Efficient air purification reduces risk
Dust collection is integral to reducing risk and providing a safe and clean working environment in many industries. SHEQ MANAGEMENT discusses some of the options available.
At its simplest, a dust-collection system is designed to purify air or gas by removing the contaminants or dust particulate from the collected air. Eliminating dust through air filtration also has benefits in environments in which mechanical equipment is operated.
By default, the air-purification process has the capacity to make machinery safer and longer lasting, while workshop surfaces become less slippery, reducing the risk of falls.
In South Africa, a wide variety of industries are required to use dust collection systems to meet air-quality standards as set by the Department of Environmental Affairs. These include the mining; pharmaceutical; food and beverage; agricultural; automotive as well as industrial processing and machining industries.
Selecting a solution
Donaldson Filtration Solutions South Africa states that each dust collection situation is unique. The company’s marketing manager, Sbusiso Mahlangu, says: “Beyond determining the required air volume to capture and control the dust created in the manufacturing process, all the requirements of the operation need to be defined and understood.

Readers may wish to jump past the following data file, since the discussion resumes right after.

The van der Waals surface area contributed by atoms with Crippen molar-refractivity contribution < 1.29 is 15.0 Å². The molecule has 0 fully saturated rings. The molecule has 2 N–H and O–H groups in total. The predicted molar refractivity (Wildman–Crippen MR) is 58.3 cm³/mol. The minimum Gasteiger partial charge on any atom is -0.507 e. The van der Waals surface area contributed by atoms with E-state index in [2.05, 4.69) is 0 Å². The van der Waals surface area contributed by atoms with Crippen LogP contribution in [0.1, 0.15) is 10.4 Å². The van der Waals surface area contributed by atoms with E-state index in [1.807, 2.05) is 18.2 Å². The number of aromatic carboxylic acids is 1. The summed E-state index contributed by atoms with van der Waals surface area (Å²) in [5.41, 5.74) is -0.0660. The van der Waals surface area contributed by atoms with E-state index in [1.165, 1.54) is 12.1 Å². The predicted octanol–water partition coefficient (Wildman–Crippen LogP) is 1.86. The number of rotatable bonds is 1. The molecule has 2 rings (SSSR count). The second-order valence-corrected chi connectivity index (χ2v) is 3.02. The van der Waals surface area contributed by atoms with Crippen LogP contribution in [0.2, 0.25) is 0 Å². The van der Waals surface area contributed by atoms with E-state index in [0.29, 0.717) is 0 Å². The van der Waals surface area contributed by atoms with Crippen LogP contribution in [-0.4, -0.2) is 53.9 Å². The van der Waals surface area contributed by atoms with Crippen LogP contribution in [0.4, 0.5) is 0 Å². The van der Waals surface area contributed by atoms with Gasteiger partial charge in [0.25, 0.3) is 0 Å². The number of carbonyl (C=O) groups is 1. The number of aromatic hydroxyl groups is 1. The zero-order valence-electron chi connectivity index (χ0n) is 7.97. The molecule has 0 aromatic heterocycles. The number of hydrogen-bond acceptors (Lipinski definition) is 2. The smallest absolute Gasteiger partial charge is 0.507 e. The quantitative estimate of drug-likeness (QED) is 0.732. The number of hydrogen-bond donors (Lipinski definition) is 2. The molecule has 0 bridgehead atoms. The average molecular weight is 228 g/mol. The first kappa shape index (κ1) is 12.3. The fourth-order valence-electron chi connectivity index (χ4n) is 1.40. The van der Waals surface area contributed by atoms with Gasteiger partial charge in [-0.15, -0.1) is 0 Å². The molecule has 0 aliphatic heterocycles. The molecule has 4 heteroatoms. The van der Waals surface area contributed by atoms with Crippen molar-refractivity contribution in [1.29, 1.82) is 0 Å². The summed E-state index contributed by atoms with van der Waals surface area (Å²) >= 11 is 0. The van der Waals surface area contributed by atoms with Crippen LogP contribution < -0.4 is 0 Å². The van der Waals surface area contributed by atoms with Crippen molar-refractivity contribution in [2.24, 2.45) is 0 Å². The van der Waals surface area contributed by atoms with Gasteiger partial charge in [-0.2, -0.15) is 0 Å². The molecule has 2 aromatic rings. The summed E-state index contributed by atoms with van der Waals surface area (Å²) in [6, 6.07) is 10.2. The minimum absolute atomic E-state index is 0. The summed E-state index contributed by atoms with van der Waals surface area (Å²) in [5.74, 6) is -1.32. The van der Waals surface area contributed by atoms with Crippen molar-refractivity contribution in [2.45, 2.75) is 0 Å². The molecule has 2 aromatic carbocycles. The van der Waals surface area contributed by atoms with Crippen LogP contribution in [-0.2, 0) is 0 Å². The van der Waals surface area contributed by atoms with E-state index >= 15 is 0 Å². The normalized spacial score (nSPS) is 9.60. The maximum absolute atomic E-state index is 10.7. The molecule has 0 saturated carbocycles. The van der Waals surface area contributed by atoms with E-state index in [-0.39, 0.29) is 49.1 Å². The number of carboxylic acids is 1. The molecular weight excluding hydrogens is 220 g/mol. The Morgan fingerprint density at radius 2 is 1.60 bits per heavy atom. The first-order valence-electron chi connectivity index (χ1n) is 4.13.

“It is important to know whether there are regulatory standards that need to be met and whether regulatory limits exist on the air quality required. These considerations will all have a direct influence on the choice of collector and filter media, and may drive decisions on including secondary or monitoring filters.”
Mahlangu explains that choosing between cartridges, bags or fluted media, as well as options such as intermittent or continuous cleaning, can play a significant role in the overall collector strategy. “This may include optimising the compatibility of the process with the collector design in order to reduce capital expenditure as well as operating costs.
“For example, using dedicated collectors for parts of the process, rather than centralising dust collectors, can simplify installation and make the process more efficient. At other times a centralised unit, or some combination of the two, may produce better results,” says Mahlangu.
An ongoing investment
In addition to the capital cost of the dust collector, the ongoing operational costs should be considered to ensure the best value over the full life cycle of the dust-collection system.
“The costs relating to replacement filters or parts, lost production due to downtime, and energy consumption during operation add up quickly.
“To find the best collector fit for a company’s specific process, it is best to work with the supplier to compare initial and operational costs of different collectors,” says Mahlangu.
In the end, it is worthwhile defining the needs of the organisation and identifying the different dust-collection options available. This will ensure that the investment is well-informed and initial costs can be reduced while optimising ongoing operational costs.